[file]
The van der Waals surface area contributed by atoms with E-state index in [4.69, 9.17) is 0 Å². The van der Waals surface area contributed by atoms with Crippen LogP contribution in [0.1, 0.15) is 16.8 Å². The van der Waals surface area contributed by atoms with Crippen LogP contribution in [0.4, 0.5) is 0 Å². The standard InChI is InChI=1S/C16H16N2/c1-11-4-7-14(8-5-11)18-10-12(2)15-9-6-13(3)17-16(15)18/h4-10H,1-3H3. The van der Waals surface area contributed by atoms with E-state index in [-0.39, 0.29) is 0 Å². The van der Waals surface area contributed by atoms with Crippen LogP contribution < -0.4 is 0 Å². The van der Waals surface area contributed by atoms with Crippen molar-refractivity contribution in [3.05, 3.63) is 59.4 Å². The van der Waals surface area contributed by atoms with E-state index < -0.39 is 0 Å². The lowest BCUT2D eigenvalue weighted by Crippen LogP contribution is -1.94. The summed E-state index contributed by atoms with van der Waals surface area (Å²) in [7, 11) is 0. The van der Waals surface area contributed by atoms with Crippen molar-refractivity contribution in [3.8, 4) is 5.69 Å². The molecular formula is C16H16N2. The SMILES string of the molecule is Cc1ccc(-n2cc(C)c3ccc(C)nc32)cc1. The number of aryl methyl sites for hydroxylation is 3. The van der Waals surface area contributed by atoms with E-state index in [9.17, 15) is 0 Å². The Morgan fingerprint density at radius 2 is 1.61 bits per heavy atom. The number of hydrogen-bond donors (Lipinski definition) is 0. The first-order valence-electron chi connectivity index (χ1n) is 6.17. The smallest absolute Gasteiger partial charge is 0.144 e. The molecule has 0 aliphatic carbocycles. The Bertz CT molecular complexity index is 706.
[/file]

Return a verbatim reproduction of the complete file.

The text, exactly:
The van der Waals surface area contributed by atoms with E-state index in [4.69, 9.17) is 0 Å². The van der Waals surface area contributed by atoms with Crippen LogP contribution in [0.1, 0.15) is 16.8 Å². The van der Waals surface area contributed by atoms with Crippen LogP contribution in [0.4, 0.5) is 0 Å². The standard InChI is InChI=1S/C16H16N2/c1-11-4-7-14(8-5-11)18-10-12(2)15-9-6-13(3)17-16(15)18/h4-10H,1-3H3. The van der Waals surface area contributed by atoms with E-state index in [-0.39, 0.29) is 0 Å². The van der Waals surface area contributed by atoms with Crippen LogP contribution < -0.4 is 0 Å². The van der Waals surface area contributed by atoms with Crippen molar-refractivity contribution in [3.05, 3.63) is 59.4 Å². The van der Waals surface area contributed by atoms with E-state index < -0.39 is 0 Å². The lowest BCUT2D eigenvalue weighted by Crippen LogP contribution is -1.94. The summed E-state index contributed by atoms with van der Waals surface area (Å²) in [7, 11) is 0. The van der Waals surface area contributed by atoms with Crippen molar-refractivity contribution in [3.8, 4) is 5.69 Å². The molecular formula is C16H16N2. The SMILES string of the molecule is Cc1ccc(-n2cc(C)c3ccc(C)nc32)cc1. The number of aryl methyl sites for hydroxylation is 3. The van der Waals surface area contributed by atoms with E-state index in [9.17, 15) is 0 Å². The Morgan fingerprint density at radius 2 is 1.61 bits per heavy atom. The number of hydrogen-bond donors (Lipinski definition) is 0. The first-order valence-electron chi connectivity index (χ1n) is 6.17. The smallest absolute Gasteiger partial charge is 0.144 e. The molecule has 0 aliphatic carbocycles. The Bertz CT molecular complexity index is 706.